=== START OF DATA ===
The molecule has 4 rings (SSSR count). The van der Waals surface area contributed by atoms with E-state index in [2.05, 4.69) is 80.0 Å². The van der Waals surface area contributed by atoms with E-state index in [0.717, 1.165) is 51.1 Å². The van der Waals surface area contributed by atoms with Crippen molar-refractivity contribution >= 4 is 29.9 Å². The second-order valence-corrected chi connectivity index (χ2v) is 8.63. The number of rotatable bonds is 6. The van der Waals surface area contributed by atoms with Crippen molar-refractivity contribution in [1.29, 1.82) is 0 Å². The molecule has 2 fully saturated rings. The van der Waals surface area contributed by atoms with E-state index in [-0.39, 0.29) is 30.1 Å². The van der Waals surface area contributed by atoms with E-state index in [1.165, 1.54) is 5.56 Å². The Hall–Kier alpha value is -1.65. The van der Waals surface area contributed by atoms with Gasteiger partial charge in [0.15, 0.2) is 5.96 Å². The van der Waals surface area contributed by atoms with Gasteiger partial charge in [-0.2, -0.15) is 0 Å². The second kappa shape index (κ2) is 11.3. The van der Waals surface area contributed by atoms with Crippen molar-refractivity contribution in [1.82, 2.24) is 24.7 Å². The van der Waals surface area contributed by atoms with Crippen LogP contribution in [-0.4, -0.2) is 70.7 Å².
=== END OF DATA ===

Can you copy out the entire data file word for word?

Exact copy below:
The molecule has 4 rings (SSSR count). The van der Waals surface area contributed by atoms with E-state index in [2.05, 4.69) is 80.0 Å². The van der Waals surface area contributed by atoms with E-state index in [0.717, 1.165) is 51.1 Å². The van der Waals surface area contributed by atoms with Crippen molar-refractivity contribution >= 4 is 29.9 Å². The second-order valence-corrected chi connectivity index (χ2v) is 8.63. The number of rotatable bonds is 6. The van der Waals surface area contributed by atoms with Crippen molar-refractivity contribution in [1.29, 1.82) is 0 Å². The molecule has 2 fully saturated rings. The van der Waals surface area contributed by atoms with E-state index in [-0.39, 0.29) is 30.1 Å². The van der Waals surface area contributed by atoms with E-state index in [1.165, 1.54) is 5.56 Å². The Hall–Kier alpha value is -1.65. The van der Waals surface area contributed by atoms with Gasteiger partial charge in [0.15, 0.2) is 5.96 Å². The van der Waals surface area contributed by atoms with Gasteiger partial charge in [-0.2, -0.15) is 0 Å². The second kappa shape index (κ2) is 11.3. The van der Waals surface area contributed by atoms with Crippen molar-refractivity contribution in [1.82, 2.24) is 24.7 Å². The van der Waals surface area contributed by atoms with Crippen LogP contribution in [-0.4, -0.2) is 70.7 Å².